Each November, Native American Heritage Month is designated to help pay "tribute to the rich ancestry and traditions of Native Americans." The American Red Cross has existing relationships with many tribal nations for disasters, but individuals have also helped in various Red Cross capacities.
Historically, Mrs. Lula Owl Gloyne, a Cherokee graduate nurse, played a unique role with the Red Cross in the 1940s. She was trained as a nurse in Virginia and Pennsylvania, and then went to the Sioux Tribe at Standing Rock Reservation, Fort Yates, North Dakota while still a young girl.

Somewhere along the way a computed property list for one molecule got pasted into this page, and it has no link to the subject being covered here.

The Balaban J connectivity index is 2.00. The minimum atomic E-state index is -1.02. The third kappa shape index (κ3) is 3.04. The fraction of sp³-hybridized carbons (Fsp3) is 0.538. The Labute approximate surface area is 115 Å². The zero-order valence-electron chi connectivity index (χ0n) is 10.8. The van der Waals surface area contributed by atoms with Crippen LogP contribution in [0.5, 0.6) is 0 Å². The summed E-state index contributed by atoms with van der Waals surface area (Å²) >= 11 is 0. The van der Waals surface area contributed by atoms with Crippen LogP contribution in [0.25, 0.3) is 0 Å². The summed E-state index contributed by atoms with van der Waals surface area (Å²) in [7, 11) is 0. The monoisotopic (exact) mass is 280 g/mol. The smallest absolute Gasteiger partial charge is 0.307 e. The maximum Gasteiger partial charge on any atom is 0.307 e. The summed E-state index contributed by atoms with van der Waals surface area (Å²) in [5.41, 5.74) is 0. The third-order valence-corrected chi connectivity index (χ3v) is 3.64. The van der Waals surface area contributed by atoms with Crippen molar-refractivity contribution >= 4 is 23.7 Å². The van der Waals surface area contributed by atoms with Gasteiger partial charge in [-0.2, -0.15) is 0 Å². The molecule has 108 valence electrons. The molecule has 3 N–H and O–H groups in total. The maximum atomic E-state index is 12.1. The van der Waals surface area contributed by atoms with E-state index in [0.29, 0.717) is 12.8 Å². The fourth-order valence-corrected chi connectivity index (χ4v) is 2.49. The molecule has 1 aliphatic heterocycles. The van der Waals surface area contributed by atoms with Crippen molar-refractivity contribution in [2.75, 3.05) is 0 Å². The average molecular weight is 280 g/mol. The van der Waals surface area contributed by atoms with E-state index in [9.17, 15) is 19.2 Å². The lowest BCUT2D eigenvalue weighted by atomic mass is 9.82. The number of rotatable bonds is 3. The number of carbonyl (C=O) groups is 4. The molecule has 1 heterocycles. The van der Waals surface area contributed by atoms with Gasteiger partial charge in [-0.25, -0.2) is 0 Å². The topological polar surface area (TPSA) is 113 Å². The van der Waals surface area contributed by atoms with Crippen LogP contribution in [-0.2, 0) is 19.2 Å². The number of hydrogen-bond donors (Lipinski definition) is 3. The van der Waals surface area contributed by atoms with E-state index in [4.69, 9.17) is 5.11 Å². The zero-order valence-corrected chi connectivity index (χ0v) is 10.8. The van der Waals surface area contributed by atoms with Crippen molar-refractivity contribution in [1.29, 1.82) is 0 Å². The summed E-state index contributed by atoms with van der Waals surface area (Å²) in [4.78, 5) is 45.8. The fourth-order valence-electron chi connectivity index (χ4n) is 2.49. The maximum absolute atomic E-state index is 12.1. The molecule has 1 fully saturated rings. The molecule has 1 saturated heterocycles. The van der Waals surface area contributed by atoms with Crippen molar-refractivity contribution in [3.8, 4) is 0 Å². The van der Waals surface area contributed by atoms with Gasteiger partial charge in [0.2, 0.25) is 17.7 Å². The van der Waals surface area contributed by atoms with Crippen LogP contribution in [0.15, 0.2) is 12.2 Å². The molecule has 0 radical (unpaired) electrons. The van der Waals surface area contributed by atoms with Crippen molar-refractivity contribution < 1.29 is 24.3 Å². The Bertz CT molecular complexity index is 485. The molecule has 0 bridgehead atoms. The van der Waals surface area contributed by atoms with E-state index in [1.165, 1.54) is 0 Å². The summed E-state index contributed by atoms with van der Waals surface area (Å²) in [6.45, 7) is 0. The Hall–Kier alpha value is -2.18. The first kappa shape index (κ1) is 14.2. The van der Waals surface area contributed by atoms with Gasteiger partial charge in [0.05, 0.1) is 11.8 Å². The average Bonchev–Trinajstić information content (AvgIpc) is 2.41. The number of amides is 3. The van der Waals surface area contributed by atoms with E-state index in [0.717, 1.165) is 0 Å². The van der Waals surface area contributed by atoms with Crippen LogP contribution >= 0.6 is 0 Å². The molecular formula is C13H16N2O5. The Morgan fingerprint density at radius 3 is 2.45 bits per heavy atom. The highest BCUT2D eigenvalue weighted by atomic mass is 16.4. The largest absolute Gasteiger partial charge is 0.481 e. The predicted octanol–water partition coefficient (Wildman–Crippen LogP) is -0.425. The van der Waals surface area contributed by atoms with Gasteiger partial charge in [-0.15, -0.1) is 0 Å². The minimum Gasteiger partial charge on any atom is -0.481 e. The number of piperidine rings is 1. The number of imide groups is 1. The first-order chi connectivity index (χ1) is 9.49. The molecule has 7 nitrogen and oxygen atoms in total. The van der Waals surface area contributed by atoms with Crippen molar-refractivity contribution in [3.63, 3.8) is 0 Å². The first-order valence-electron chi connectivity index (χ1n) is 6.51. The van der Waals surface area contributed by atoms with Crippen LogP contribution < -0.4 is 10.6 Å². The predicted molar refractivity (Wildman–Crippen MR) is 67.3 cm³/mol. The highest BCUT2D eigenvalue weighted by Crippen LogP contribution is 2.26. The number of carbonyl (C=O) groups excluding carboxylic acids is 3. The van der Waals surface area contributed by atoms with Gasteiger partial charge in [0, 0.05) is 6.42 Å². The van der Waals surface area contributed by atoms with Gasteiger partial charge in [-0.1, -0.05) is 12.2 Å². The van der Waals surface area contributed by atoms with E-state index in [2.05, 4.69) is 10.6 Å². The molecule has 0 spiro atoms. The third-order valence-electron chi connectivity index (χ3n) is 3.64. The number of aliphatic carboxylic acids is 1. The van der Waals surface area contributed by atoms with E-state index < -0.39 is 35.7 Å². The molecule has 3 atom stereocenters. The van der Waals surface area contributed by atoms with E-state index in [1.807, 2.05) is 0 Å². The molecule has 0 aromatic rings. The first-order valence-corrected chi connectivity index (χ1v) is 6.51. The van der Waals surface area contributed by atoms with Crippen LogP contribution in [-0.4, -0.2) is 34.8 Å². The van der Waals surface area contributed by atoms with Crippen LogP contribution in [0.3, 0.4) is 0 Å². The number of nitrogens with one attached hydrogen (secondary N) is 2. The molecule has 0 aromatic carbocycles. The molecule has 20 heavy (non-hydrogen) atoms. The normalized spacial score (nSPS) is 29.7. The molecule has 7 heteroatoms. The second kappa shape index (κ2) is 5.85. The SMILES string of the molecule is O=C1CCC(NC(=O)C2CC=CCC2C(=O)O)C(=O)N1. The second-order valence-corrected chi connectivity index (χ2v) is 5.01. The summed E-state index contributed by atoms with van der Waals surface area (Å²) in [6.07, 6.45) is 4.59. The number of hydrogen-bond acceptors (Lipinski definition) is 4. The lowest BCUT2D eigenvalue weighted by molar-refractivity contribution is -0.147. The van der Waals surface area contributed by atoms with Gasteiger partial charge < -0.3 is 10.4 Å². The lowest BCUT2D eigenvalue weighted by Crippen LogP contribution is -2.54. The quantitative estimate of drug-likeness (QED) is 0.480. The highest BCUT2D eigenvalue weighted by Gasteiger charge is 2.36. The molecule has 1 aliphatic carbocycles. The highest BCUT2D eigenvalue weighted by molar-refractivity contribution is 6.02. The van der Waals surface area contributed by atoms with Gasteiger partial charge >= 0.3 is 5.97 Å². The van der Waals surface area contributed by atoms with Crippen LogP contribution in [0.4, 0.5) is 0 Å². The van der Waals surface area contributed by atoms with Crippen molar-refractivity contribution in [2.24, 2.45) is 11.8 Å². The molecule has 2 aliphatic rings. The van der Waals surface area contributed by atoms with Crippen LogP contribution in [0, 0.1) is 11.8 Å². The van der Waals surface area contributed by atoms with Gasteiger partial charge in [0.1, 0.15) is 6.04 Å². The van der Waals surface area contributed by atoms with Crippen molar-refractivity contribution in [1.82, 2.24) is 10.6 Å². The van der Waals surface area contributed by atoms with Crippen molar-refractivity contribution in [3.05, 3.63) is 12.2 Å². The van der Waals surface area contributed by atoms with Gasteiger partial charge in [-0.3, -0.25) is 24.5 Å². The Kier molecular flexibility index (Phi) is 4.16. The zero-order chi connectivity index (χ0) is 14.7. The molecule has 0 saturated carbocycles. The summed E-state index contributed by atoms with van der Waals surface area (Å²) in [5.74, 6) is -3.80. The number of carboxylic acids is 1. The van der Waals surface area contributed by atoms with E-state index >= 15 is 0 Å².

Gloyne was a Red Cross nurse during World War I at Camp Lewis, Washington. Having retired before World War II broke out, she returned to work, teaching home nursing and first aid to the present generation of Cherokees.
Today, the Red Cross uses cross-planning and cross-training in our partnerships with tribal nations and Memorandums of Understanding (MOUs) formalize those relationships. The partnerships help the Red Cross to be both an essential component in effective disaster preparation and a quick responder to any disasters tribal nations might face.
This Native American Heritage Month, the Red Cross celebrates individuals and partnerships that were valued in our past and are integral to our present and future.